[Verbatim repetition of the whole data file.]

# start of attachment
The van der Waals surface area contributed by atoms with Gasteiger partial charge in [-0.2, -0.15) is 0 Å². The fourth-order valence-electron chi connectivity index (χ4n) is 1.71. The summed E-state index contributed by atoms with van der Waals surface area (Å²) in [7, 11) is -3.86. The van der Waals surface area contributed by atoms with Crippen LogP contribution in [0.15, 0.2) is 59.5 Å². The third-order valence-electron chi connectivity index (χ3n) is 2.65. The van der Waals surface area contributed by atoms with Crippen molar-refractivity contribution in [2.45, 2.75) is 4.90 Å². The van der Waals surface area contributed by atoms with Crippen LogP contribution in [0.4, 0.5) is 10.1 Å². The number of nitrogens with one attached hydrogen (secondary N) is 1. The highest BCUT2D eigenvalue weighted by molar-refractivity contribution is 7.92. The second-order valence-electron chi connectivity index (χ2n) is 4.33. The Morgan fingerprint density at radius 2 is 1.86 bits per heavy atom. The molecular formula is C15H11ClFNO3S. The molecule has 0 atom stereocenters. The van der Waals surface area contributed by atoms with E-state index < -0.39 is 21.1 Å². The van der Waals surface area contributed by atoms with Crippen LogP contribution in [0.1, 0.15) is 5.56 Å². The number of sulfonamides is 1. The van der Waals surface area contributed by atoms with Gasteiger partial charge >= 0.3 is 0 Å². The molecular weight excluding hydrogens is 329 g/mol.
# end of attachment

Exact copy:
The van der Waals surface area contributed by atoms with Gasteiger partial charge in [-0.2, -0.15) is 0 Å². The fourth-order valence-electron chi connectivity index (χ4n) is 1.71. The summed E-state index contributed by atoms with van der Waals surface area (Å²) in [7, 11) is -3.86. The van der Waals surface area contributed by atoms with Crippen LogP contribution in [0.15, 0.2) is 59.5 Å². The third-order valence-electron chi connectivity index (χ3n) is 2.65. The van der Waals surface area contributed by atoms with Crippen molar-refractivity contribution in [2.45, 2.75) is 4.90 Å². The van der Waals surface area contributed by atoms with Crippen LogP contribution in [0.4, 0.5) is 10.1 Å². The number of nitrogens with one attached hydrogen (secondary N) is 1. The highest BCUT2D eigenvalue weighted by molar-refractivity contribution is 7.92. The second-order valence-electron chi connectivity index (χ2n) is 4.33. The Morgan fingerprint density at radius 2 is 1.86 bits per heavy atom. The molecular formula is C15H11ClFNO3S. The molecule has 0 atom stereocenters. The van der Waals surface area contributed by atoms with E-state index < -0.39 is 21.1 Å². The van der Waals surface area contributed by atoms with Crippen LogP contribution in [0.1, 0.15) is 5.56 Å². The number of sulfonamides is 1. The van der Waals surface area contributed by atoms with Gasteiger partial charge >= 0.3 is 0 Å². The molecular weight excluding hydrogens is 329 g/mol.